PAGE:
Good health—Is it worth it? Mood states, physical well‐being, job satisfaction and absenteeism in members and non‐members of a British corporate health and fitness club

Good health—Is it worth it? Mood states, physical well‐being, job satisfaction and... From a public health perspective, physical activity is seen as important for disease prevention and psychological well‐being. The purpose of the present study was to (a) examine the differences between members, those on the waiting list and non‐members of a British corporate health and fitness club and (b) explore the differences between male and female employees on measures of mood states, physical well‐being, job satisfaction and absenteeism. A total of 293 head office employees from a leading British food retail company agreed to take part in the study. The results tend to suggest that members of the club have better psychological mood states and physical well‐being than non‐members. Males were also physically healthier although there were no observed significant differences between males' and females' mood states. Analyses also indicated that members were more satisfied with their jobs and demonstrated fewer days absent from work than non‐members. There were no recorded gender differences in levels of job satisfaction or absenteeism. These results are discussed with respect to the role workplace exercise clubs may have in facilitating job satisfaction, levels of absenteeism and physical and psychological well‐being. http://www.deepdyve.com/assets/images/DeepDyve-Logo-lg.png Journal of Occupational and Organizational Psychology Wiley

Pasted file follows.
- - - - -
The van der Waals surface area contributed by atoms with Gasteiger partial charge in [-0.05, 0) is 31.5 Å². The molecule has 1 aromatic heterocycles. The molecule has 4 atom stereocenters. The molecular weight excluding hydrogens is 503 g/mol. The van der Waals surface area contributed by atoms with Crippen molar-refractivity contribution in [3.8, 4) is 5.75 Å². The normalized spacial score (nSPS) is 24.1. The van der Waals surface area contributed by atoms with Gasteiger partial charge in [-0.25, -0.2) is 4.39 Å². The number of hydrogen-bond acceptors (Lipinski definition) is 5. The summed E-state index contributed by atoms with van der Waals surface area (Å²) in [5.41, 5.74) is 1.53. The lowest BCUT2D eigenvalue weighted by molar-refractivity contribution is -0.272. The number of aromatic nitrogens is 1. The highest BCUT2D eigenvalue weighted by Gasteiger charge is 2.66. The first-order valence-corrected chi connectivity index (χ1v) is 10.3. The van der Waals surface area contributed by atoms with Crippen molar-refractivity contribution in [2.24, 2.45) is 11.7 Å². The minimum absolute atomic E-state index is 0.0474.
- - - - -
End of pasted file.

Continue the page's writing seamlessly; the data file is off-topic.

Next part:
Good health—Is it worth it? Mood states, physical well‐being, job satisfaction and absenteeism in members and non‐members of a British corporate health and fitness club

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Publisher
Wiley
Copyright
1996 The British Psychological Society
ISSN
0963-1798
eISSN
2044-8325
D.O.I.
10.1111/j.2044-8325.1996.tb00604.x
Publisher site
See Article on Publisher Site

Abstract

From a public health perspective, physical activity is seen as important for disease prevention and psychological well‐being. The purpose of the present study was to (a) examine the differences between members, those on the waiting list and non‐members of a British corporate health and fitness club and (b) explore the differences between male and female employees on measures of mood states, physical well‐being, job satisfaction and absenteeism. A total of 293 head office employees from a leading British food retail company agreed to take part in the study. The results tend to suggest that members of the club have better psychological mood states and physical well‐being than non‐members. Males were also physically healthier although there were no observed significant differences between males' and females' mood states. Analyses also indicated that members were more satisfied with their jobs and demonstrated fewer days absent from work than non‐members. There were no recorded gender differences in levels of job satisfaction or absenteeism. These results are discussed with respect to the role workplace exercise clubs may have in facilitating job satisfaction, levels of absenteeism and physical and psychological well‐being.

Journal

Journal of Occupational and Organizational PsychologyWiley

Published: Jun 1, 1996

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